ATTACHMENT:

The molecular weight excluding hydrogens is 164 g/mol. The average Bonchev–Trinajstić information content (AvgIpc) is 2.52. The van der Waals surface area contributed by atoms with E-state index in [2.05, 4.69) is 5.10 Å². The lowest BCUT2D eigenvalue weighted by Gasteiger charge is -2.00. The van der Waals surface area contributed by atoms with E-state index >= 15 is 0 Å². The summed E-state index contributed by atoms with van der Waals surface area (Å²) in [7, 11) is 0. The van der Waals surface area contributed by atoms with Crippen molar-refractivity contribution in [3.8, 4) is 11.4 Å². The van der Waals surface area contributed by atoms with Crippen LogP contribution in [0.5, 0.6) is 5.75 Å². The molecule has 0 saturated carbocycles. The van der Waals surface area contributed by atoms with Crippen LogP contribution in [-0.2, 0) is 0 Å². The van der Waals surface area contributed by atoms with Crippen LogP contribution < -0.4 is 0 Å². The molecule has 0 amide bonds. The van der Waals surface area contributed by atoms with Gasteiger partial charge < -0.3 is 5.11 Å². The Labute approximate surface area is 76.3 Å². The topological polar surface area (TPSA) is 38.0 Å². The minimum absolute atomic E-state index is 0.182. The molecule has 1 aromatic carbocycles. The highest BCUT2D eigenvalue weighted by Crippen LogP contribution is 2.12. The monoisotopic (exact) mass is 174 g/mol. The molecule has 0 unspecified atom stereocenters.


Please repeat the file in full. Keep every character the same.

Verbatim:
The molecular weight excluding hydrogens is 164 g/mol. The average Bonchev–Trinajstić information content (AvgIpc) is 2.52. The van der Waals surface area contributed by atoms with E-state index in [2.05, 4.69) is 5.10 Å². The lowest BCUT2D eigenvalue weighted by Gasteiger charge is -2.00. The van der Waals surface area contributed by atoms with E-state index >= 15 is 0 Å². The summed E-state index contributed by atoms with van der Waals surface area (Å²) in [7, 11) is 0. The van der Waals surface area contributed by atoms with Crippen molar-refractivity contribution in [3.8, 4) is 11.4 Å². The van der Waals surface area contributed by atoms with Crippen LogP contribution in [0.5, 0.6) is 5.75 Å². The molecule has 0 saturated carbocycles. The van der Waals surface area contributed by atoms with Crippen LogP contribution in [-0.2, 0) is 0 Å². The van der Waals surface area contributed by atoms with Crippen LogP contribution < -0.4 is 0 Å². The molecule has 0 amide bonds. The van der Waals surface area contributed by atoms with Gasteiger partial charge < -0.3 is 5.11 Å². The Labute approximate surface area is 76.3 Å². The topological polar surface area (TPSA) is 38.0 Å². The minimum absolute atomic E-state index is 0.182. The molecule has 1 aromatic carbocycles. The highest BCUT2D eigenvalue weighted by Crippen LogP contribution is 2.12. The monoisotopic (exact) mass is 174 g/mol. The molecule has 0 unspecified atom stereocenters.